·         Example: pawTree Real Turkey& Sweet Potato Recipe for dogs. In this case, the food must contain Turkey and sweet potato making up at least 25% of the total ingredients AND sweet potato making up at least 3% of the formula. If this product were named "Sweet Potato & Turkey Recipe," it would have more sweet potato than turkey, but at least 3% turkey.


3. The 3% (With or Contains) Rule

This guideline enables pet food makers to list any minor ingredients that add up to at least 3% of the product. So, the term "With Cranberries" means there is at least 3% cranberries in that pet food. However, when it comes to feeding a dog, it's easy to get confused: 

 "Chicken Dog Food" contains at least 95% chicken.

 "Dog Food with Chicken" contains only 3% chicken.  


4. The Flavor Rule

When using the word "flavor," no specific percentage of flavoring is required, but there must be enough to be detected. So "Chicken Flavor Dog Food" means that usually there's 1% or less of that named ingredient in the product.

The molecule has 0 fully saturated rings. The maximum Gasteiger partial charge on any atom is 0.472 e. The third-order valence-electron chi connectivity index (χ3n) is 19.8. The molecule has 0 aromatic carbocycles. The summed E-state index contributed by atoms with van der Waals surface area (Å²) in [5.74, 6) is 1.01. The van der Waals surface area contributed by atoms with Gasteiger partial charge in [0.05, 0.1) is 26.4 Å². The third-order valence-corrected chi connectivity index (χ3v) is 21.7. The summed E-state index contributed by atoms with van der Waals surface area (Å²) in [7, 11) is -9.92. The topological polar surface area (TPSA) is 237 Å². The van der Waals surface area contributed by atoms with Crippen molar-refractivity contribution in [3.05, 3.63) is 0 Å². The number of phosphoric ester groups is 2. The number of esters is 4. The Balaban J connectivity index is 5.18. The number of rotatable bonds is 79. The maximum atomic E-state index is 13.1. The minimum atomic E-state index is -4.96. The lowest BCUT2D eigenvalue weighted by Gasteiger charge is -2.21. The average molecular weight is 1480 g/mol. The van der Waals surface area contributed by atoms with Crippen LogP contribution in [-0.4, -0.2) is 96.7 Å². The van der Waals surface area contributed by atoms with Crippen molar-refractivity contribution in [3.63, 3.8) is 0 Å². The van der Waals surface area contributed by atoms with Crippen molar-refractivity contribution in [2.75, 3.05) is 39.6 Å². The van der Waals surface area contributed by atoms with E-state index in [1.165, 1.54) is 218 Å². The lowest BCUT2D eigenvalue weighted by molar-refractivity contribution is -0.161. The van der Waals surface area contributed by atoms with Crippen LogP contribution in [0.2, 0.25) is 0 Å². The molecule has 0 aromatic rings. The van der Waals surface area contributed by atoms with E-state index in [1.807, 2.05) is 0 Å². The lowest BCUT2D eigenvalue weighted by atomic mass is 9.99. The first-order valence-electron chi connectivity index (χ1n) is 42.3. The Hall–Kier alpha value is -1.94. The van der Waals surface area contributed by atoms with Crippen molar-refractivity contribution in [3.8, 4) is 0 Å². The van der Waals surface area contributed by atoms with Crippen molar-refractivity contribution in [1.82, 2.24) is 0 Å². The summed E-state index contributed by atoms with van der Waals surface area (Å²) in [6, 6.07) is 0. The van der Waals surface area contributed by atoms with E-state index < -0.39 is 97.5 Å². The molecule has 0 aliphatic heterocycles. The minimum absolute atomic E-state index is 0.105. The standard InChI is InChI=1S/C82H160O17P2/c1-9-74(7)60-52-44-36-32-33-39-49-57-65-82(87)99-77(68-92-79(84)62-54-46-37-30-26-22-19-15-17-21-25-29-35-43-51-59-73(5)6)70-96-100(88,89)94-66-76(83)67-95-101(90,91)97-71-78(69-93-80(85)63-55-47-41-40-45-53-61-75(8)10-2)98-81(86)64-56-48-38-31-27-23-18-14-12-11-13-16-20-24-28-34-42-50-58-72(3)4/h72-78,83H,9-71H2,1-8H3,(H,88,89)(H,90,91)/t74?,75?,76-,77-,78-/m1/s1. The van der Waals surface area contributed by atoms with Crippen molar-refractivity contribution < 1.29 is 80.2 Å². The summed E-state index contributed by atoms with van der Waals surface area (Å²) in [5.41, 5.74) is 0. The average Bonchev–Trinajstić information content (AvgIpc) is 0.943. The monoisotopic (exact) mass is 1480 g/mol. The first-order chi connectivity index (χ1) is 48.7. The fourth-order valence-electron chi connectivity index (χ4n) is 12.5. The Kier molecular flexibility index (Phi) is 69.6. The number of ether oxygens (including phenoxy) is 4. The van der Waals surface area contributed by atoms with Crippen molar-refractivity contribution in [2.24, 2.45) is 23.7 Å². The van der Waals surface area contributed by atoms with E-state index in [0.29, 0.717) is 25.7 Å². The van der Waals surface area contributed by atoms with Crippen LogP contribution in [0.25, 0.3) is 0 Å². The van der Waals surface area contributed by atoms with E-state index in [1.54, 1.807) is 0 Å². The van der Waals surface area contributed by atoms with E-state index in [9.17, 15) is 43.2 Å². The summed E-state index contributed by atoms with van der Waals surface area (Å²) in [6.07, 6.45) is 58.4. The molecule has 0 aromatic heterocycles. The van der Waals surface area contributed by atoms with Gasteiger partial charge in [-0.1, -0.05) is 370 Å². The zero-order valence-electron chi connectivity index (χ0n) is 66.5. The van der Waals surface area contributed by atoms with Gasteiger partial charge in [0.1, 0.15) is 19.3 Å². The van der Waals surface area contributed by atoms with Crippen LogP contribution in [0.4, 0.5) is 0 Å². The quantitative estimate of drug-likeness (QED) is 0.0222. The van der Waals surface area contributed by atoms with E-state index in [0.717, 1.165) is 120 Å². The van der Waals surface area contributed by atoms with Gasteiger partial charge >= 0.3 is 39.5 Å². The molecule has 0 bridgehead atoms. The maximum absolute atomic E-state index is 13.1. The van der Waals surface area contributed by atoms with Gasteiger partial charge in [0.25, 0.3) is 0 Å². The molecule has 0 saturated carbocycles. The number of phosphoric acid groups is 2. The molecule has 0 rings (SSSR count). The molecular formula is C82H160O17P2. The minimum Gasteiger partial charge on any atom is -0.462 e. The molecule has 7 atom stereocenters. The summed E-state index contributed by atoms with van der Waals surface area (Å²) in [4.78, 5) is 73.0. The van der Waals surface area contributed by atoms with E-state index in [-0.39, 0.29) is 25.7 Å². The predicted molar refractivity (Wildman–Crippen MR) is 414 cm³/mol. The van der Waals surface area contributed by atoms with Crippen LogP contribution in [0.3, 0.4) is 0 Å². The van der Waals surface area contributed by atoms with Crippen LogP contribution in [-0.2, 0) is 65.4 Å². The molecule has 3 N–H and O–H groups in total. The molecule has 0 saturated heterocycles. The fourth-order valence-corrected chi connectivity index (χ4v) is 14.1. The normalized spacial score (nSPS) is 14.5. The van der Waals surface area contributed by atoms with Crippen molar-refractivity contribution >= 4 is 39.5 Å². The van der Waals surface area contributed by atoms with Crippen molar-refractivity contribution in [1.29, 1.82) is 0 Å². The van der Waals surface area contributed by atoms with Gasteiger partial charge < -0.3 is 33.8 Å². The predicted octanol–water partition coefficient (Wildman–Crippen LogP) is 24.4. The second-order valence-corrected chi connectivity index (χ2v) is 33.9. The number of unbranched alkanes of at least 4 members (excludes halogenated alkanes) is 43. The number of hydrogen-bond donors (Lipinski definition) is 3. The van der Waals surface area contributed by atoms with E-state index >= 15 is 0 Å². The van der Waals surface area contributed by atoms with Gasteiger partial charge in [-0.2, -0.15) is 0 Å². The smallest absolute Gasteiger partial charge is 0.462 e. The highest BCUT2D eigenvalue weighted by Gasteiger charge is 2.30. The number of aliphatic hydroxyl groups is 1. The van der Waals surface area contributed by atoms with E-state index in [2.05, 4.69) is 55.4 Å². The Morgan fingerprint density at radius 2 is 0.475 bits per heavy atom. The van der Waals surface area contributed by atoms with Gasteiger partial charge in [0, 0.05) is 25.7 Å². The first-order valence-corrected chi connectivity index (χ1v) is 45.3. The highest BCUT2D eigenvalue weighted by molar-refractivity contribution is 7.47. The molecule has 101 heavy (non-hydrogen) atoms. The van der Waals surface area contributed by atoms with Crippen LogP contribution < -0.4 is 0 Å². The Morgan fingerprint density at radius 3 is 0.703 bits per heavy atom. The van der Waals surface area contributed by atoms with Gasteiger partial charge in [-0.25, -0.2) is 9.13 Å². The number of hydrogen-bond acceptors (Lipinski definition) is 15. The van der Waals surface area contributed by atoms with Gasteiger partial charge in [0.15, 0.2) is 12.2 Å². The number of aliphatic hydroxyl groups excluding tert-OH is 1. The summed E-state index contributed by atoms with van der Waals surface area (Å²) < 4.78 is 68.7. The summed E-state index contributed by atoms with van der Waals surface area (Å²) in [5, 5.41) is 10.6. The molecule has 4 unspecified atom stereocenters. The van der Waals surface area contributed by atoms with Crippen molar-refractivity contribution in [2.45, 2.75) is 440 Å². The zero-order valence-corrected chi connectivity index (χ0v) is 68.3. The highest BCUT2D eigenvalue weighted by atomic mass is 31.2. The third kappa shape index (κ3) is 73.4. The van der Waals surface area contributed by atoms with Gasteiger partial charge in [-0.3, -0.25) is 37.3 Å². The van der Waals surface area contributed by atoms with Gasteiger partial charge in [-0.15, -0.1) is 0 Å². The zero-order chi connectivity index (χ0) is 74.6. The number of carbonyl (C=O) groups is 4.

Pet Food Claims

A claim is a statement made on pet food packaging that tells the customer what's special or different about the product. A claim can describe an ingredient or the nutrition it provides.


·          Examples: "Real turkey is the first ingredient" and "No poultry by-products."

·           Examples: "Balanced Calcium and Phosphorus for bone and tooth health" and "Contains Taurine to support heart and eye health."


Guaranteed Analysis

A guaranteed analysis is required on pet food packaging. This includes a guarantee of crude protein and crude fat protein showing minimum levels, and crude fiber and moisture showing maximum levels. Note that the "crude" term refers to the specific method of testing the product, not to the quality of the nutrient itself. Some manufacturers also include guarantees for other nutrients. Examples are the minimum amount of taurine or the maximum percentage of ash in cat foods.